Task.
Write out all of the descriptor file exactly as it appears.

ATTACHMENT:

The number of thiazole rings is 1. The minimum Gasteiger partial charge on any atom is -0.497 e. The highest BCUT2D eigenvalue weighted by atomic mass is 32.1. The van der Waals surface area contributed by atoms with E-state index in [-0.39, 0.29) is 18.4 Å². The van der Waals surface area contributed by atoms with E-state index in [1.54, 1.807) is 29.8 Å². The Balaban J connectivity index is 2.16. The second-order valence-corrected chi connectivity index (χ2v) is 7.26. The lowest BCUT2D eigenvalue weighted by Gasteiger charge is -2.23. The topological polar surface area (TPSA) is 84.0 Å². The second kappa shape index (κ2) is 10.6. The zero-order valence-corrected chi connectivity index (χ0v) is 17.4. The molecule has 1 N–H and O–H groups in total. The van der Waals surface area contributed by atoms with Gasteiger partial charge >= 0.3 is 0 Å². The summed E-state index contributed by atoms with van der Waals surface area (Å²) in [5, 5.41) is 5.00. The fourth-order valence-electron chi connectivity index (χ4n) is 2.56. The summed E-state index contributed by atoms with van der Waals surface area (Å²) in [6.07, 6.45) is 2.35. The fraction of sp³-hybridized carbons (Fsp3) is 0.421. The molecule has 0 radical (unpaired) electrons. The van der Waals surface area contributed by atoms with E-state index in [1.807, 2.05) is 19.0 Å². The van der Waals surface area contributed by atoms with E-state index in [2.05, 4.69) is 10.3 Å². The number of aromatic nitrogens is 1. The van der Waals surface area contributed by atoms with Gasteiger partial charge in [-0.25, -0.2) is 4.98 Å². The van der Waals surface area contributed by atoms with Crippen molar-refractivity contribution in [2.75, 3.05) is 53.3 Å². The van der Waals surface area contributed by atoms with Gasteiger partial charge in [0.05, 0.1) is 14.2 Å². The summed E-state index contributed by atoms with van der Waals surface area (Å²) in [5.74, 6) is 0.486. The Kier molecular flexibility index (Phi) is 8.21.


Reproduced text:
The number of thiazole rings is 1. The minimum Gasteiger partial charge on any atom is -0.497 e. The highest BCUT2D eigenvalue weighted by atomic mass is 32.1. The van der Waals surface area contributed by atoms with E-state index in [-0.39, 0.29) is 18.4 Å². The van der Waals surface area contributed by atoms with E-state index in [1.54, 1.807) is 29.8 Å². The Balaban J connectivity index is 2.16. The second-order valence-corrected chi connectivity index (χ2v) is 7.26. The lowest BCUT2D eigenvalue weighted by Gasteiger charge is -2.23. The topological polar surface area (TPSA) is 84.0 Å². The second kappa shape index (κ2) is 10.6. The zero-order valence-corrected chi connectivity index (χ0v) is 17.4. The molecule has 1 N–H and O–H groups in total. The van der Waals surface area contributed by atoms with Gasteiger partial charge >= 0.3 is 0 Å². The summed E-state index contributed by atoms with van der Waals surface area (Å²) in [5, 5.41) is 5.00. The fourth-order valence-electron chi connectivity index (χ4n) is 2.56. The summed E-state index contributed by atoms with van der Waals surface area (Å²) in [6.07, 6.45) is 2.35. The fraction of sp³-hybridized carbons (Fsp3) is 0.421. The molecule has 0 radical (unpaired) electrons. The van der Waals surface area contributed by atoms with E-state index in [1.807, 2.05) is 19.0 Å². The van der Waals surface area contributed by atoms with E-state index in [2.05, 4.69) is 10.3 Å². The number of aromatic nitrogens is 1. The van der Waals surface area contributed by atoms with Gasteiger partial charge in [-0.25, -0.2) is 4.98 Å². The van der Waals surface area contributed by atoms with Crippen molar-refractivity contribution in [2.75, 3.05) is 53.3 Å². The van der Waals surface area contributed by atoms with Gasteiger partial charge in [0.05, 0.1) is 14.2 Å². The summed E-state index contributed by atoms with van der Waals surface area (Å²) in [5.74, 6) is 0.486. The Kier molecular flexibility index (Phi) is 8.21.